Firefighting equipment is stationed throughout the tunnel, with water mains serving the hydrants. The tunnel has 28 pumps with a total capacity of 44,000 gallons per minute.
The first 300 yards of each inbound portal simulates daylight with high intensity lighting and white pavement. This arrangement eliminates the “dark hole” effect that were on older tunnels and provides enough transition for the eyes of motorists to adjust from daylight to the lighting level inside the tunnel.
The I-95 construction through the City of Baltimore received 90% federal-aid funding from the U.S. Highway Trust Fund, for design, right-of-way and construction, with the remaining 10% coming from state funds.
Even in late-1970s, the state’s 10% share of the projected cost of the Fort McHenry Tunnel project was high. So, the state of Maryland and the City of Baltimore requested the Federal Highway Administration (FHWA) fund the whole 100% of the project’s cost.
The state of Maryland and the City of Baltimore requested the Federal Highway Administration (FHWA) to fund the whole 100% of the project’s cost. They also wanted tolls to be collected via a toll plaza built immediately east of the tunnel, at a cost of $27 million, to pay off the 10% share in installments.
The Tollgates in the 24 lanes at Fort McHenry Tunnel Toll Plaza collect a $2 toll from both directions of I-95. All lanes are E-ZPass compatible and allow commuters the ease of paying their tolls electronically. Some lanes are set aside for E-ZPass users only. This plaza is administered by the Maryland Transportation Authority.
|Vital Facts about Fort McHenry Tunnel|
|Length||1.5 miles (2.4 km)|
|Highway class||Freeway, built to Interstate highway standards|
|Highway route||Interstate I-95|
|Water body crossed||Baltimore Harbor and shipping channel|
|Total number of lanes||8 lanes|
|Number of tubes||4|
|Number of lanes per tube||2 lanes|
|Roadway width per tube||26 feet (7.9 m) from curb to curb|
|Roadway vertical clearance||16 feet|
|Speed limit||Variable up to 55 mph|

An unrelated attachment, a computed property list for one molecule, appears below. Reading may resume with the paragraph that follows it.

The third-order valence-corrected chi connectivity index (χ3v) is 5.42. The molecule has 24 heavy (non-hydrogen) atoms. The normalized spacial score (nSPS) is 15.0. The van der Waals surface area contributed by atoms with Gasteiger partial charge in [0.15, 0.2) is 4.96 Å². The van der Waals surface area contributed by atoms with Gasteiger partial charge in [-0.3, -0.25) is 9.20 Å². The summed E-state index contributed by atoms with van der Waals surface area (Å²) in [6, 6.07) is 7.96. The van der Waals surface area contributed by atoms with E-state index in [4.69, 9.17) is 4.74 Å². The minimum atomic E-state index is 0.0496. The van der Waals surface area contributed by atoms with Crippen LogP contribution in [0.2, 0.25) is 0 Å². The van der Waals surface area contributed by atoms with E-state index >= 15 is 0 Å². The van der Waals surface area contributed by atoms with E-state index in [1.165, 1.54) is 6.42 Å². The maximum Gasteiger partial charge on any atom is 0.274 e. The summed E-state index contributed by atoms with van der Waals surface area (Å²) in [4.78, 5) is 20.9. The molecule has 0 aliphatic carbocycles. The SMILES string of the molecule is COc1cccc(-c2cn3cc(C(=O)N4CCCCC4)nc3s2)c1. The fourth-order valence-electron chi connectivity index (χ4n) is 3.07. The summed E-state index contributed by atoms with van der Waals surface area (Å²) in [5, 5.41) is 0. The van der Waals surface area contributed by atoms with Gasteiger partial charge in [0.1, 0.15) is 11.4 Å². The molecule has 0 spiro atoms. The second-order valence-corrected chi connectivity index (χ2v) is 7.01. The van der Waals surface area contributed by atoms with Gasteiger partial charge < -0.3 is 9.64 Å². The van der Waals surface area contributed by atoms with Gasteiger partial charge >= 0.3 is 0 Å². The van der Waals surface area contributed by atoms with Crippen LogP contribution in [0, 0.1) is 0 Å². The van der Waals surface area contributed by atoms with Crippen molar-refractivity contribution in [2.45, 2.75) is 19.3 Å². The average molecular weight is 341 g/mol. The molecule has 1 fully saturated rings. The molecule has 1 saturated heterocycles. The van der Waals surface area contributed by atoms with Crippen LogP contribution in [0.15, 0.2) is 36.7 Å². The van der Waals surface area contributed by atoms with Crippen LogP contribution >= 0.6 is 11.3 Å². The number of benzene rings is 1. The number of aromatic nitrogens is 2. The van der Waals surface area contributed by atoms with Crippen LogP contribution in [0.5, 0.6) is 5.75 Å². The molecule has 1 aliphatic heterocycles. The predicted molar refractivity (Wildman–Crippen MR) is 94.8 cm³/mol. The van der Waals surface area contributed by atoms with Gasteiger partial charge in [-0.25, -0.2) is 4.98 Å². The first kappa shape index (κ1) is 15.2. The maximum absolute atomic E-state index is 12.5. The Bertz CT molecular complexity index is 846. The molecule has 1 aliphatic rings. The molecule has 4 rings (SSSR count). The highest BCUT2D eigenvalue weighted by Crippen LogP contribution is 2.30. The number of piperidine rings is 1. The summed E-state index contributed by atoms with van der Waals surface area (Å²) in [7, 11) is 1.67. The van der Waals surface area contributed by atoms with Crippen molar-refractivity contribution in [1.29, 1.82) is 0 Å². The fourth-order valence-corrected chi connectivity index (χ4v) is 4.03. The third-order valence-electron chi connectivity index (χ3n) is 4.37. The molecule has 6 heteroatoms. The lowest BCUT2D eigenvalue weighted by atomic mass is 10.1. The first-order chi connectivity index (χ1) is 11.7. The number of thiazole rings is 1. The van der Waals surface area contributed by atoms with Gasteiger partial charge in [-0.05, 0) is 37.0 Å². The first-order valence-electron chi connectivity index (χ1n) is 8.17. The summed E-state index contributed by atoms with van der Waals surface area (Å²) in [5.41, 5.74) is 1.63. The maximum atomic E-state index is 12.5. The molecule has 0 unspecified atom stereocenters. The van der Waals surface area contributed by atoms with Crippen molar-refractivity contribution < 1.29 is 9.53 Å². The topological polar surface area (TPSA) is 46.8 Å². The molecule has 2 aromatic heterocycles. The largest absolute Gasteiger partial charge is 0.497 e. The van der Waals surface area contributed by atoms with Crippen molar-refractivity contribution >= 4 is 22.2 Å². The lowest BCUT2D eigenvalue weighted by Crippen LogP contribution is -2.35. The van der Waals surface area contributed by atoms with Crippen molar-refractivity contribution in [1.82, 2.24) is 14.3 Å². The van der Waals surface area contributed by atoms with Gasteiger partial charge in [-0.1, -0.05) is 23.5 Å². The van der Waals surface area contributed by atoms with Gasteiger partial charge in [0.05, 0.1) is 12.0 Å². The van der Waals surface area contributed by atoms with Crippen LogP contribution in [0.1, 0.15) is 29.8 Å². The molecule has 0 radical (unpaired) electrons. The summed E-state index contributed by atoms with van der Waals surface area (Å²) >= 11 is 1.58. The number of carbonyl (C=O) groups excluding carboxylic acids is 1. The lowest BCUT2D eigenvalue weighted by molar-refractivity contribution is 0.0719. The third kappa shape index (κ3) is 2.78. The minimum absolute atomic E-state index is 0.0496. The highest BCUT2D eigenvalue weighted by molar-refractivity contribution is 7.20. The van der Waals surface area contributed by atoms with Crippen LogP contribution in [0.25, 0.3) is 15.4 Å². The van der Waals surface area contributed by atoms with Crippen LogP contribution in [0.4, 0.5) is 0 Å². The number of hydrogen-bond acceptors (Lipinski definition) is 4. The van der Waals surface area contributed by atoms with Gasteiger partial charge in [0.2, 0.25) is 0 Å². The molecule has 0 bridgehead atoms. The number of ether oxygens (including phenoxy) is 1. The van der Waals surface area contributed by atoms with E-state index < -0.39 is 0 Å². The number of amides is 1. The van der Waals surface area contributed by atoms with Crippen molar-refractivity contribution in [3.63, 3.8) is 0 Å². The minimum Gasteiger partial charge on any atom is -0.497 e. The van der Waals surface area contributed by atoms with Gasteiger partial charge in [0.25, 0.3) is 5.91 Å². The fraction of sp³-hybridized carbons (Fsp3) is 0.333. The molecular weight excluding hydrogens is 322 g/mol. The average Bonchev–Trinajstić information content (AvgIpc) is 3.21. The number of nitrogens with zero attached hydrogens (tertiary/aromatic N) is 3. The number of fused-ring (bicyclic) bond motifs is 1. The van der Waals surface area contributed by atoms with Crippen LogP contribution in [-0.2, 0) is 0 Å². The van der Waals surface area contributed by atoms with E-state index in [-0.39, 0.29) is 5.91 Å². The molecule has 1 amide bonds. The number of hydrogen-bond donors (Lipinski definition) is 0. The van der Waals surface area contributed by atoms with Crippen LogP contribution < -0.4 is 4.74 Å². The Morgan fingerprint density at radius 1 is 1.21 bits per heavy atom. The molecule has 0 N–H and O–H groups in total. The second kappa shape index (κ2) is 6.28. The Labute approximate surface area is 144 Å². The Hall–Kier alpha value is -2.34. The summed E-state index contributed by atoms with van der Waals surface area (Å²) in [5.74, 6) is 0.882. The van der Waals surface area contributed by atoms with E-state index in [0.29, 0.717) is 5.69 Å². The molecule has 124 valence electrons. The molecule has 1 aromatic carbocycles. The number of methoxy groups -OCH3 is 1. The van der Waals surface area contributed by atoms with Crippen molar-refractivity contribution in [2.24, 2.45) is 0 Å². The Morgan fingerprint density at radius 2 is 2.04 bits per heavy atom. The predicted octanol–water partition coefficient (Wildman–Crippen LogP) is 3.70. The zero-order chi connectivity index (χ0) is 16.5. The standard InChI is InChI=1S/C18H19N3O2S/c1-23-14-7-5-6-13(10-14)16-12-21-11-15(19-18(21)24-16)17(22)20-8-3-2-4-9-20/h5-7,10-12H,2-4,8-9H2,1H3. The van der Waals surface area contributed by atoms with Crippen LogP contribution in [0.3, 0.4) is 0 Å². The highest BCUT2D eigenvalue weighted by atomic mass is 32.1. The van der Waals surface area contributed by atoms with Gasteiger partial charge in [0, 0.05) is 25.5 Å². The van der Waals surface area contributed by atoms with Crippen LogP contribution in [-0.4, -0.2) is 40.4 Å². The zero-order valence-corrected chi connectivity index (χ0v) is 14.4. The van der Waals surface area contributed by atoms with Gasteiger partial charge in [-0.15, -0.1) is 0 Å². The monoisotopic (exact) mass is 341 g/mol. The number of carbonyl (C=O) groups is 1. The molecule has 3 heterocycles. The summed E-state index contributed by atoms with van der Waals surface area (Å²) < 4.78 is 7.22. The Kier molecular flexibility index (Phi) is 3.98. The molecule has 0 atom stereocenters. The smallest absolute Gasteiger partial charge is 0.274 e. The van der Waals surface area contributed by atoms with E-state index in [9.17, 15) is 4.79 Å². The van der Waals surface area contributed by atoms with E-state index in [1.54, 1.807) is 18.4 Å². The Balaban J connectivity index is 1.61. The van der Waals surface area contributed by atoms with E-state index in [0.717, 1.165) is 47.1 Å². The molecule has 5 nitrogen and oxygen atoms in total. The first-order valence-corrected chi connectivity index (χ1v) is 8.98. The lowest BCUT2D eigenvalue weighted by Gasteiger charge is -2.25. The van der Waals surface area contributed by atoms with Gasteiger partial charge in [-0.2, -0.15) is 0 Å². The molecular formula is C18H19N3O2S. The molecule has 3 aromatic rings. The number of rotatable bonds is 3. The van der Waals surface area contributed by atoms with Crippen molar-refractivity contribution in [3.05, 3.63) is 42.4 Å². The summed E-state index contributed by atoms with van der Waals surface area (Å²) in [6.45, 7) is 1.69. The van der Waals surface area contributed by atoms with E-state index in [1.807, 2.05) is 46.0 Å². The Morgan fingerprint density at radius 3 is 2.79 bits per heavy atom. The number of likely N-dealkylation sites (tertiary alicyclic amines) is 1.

|Toll facilities||Electronic tolling plus cash lanes, toll plaza in Canton|
|Toll||$2 for 2-axle vehicle, commuter discounts available|
|Pavement type||Asphalt (bituminous concrete)|
|Administrative agency for design, right-of-way and construction||Interstate Division for Baltimore City (IDBC)|
|Owner since opening||Maryland Transportation Authority (MdTA)|
|Design Prime Consultant||Sverdrup & Parcel and Parsons, Quade, Brinckerhoff & Douglas (joint venture)|
|Initial estimate of cost total for design, right-of-way and construction||$825 million|
|Contracting method||Agency public bid contracting, 11 construction contracts|
|Construction Began||May 7, 1980|
|Trench Tunnel Prime Contractor||Kiewit/Raymond/Tidewater (K-R-T)|
|West Approach Prime Contractor||Lane Construction Corporation|
|East Approach Prime Contractor||S. J. Groves & Sons Co.|
|Mechanical and Electrical Prime Contractor||Howard P. Foley Co.|
|Facility target date for completion||Early 1985|
|Final cost total for design, right-of-way and construction||$750 million|
|Funding method||100% Interstate highway federal-aid, with 10% to be repaid by state from toll revenue|
|Facility opened to traffic||November 23, 1985|
|Traffic Volumes as of December 2005||Average about 118,000 vehicles per day, 9% large trucks|
- Fort McHenry Tunnel (en.wikipedia.org)
- Fort McHenry Tunnel (roadstothefuture.com)
- Fort McHenry Tunnel – Construction (roadstothefuture.com)